Friday, March 30, 2007

A double dish with chickpeas

This double dish is best simplified by using chicken stock made from a cube. However, for those of us who like to use a whole chicken by having a large one halved by the butcher and using half for roasting and the other half for curries, stews and stock, the stew part of this recipe would have had chicken meat added and the dish made with real chicken stock. I would not be without a pressure cooker for such preliminaries, although it is not necessary, but economical and less strain on your economy and the country’s resources. But forget all that. Let’s make it simple.

BEEF - CHICKPEA AND MEAT BALL STEW (plus a prawn dish)

You will need:
Dried chickpeas (canned will do)
Meatballs (see below)
Pepper and salt

Prawns and garlic for the following dish

Soak dried chickpeas overnight, or overnight and much of the day.
Make meatballs by mixing together minced beef, flour, beaten egg, breadcrumbs, pepper, salt and the seasoning of one dried herb, then forming this into balls and frying them for a while until brown all over. Keep handy. (You might make more than wanted for this dish, freezing some for spaghetti and meatballs at a later date.)
Cook the soaked chickpeas in chicken stock (to just cover) in the pressure cooker for 35 minutes, or for much longer in the ordinary way. Keep some of the cooked chickpeas aside for a dish on the following day, extracting them from the liquid and coating them in olive oil to prevent them from drying out. (Treat the canned chickpeas for the extra dish with oil in the same way.)
To the cooked chick peas add chopped onion (best fried first), chopped carrot and the meat balls. Add stock to form a thicker or thinner stew as desired. Cook this slowly for about half an hour.
Test for seasoning and serve, possibly garnishing it with chopped coriander or parsley.

For the following dish put the oil-coated chickpeas in a frying pan with more olive oil, pressed garlic, pepper, salt, and prawns. If these prawns have been frozen, first allow them to thaw out and discard the liquid that they will have given off.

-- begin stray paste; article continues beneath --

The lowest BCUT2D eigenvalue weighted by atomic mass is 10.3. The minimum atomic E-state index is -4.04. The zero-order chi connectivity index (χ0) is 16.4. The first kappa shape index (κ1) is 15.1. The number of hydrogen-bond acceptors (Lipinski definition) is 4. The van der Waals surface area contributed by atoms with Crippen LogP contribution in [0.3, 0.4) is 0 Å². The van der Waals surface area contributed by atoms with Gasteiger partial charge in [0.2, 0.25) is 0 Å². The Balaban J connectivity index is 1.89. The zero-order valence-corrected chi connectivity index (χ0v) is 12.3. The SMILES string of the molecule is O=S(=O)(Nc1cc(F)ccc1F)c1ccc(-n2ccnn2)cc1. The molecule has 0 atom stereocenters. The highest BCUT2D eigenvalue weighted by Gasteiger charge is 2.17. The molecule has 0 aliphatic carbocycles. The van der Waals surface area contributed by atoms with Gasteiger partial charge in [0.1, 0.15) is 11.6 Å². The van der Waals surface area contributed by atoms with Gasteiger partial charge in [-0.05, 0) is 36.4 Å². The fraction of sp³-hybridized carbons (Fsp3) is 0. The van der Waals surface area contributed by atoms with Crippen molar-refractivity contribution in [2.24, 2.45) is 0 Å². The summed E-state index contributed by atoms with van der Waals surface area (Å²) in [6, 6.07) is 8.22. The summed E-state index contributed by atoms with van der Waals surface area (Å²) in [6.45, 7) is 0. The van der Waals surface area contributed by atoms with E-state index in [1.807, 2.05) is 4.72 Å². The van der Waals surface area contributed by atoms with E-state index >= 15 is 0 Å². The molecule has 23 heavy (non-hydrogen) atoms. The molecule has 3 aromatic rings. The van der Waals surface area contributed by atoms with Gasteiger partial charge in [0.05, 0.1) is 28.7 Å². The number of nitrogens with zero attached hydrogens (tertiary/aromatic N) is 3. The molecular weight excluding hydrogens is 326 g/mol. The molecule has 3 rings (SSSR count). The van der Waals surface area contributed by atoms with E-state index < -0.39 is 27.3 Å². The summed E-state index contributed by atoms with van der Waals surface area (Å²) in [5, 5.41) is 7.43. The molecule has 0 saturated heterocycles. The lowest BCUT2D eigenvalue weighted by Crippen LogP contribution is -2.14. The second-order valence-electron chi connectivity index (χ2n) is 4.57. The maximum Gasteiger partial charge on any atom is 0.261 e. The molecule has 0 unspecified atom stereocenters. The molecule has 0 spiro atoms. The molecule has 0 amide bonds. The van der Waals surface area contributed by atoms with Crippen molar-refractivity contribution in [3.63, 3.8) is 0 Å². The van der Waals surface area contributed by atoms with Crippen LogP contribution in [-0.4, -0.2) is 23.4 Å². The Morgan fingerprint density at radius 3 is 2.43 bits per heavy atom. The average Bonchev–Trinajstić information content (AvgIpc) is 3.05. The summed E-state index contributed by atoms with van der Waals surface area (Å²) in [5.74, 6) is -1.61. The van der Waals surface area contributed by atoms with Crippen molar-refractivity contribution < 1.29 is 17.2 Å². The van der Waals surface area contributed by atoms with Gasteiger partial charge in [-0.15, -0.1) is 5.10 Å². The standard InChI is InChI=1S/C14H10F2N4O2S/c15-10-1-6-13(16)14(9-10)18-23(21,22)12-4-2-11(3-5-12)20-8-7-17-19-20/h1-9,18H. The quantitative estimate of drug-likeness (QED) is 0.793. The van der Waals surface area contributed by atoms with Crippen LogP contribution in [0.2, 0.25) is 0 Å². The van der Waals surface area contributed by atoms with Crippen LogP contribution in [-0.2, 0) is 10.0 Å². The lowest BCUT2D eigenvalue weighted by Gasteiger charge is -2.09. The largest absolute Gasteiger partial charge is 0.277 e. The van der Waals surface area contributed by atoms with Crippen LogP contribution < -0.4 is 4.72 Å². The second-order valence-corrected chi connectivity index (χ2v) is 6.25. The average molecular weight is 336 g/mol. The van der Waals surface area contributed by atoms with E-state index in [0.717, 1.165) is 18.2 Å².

Fry the contents of the pan until the prawns have been well heated through.
Test again for seasoning, possibly garnish with chopped coriander or parsley, and serve.
Note: The advantage of using dried chickpeas is that they are so cheap to buy and easy to store (buy from an Indian shop). But they must be soaked overnight or more. The longer that they have been stored in their dry state (like all dried bens), the longer they will need to be soaked.


Note: I have found that some frozen peas added shortly before the completion of my delicious and simple CHICKEN AND LEMON RICE recipe improves the look and probably taste.

Thursday, March 08, 2007

The Sloe Gin Competition 2007

In the early 1980s Mary Perry, the landlady of The Cricketers Arms, Tangley, north of Andover in Hampshire, held an annual sloe gin competition.
As a wine writer who lived close to the pub, I was asked to be the judge.
For a small country pub this winter contest was a huge success, with sometimes around 40 competitors squeezing into the only barroom, one that would normally hold far fewer, and even then at a squash.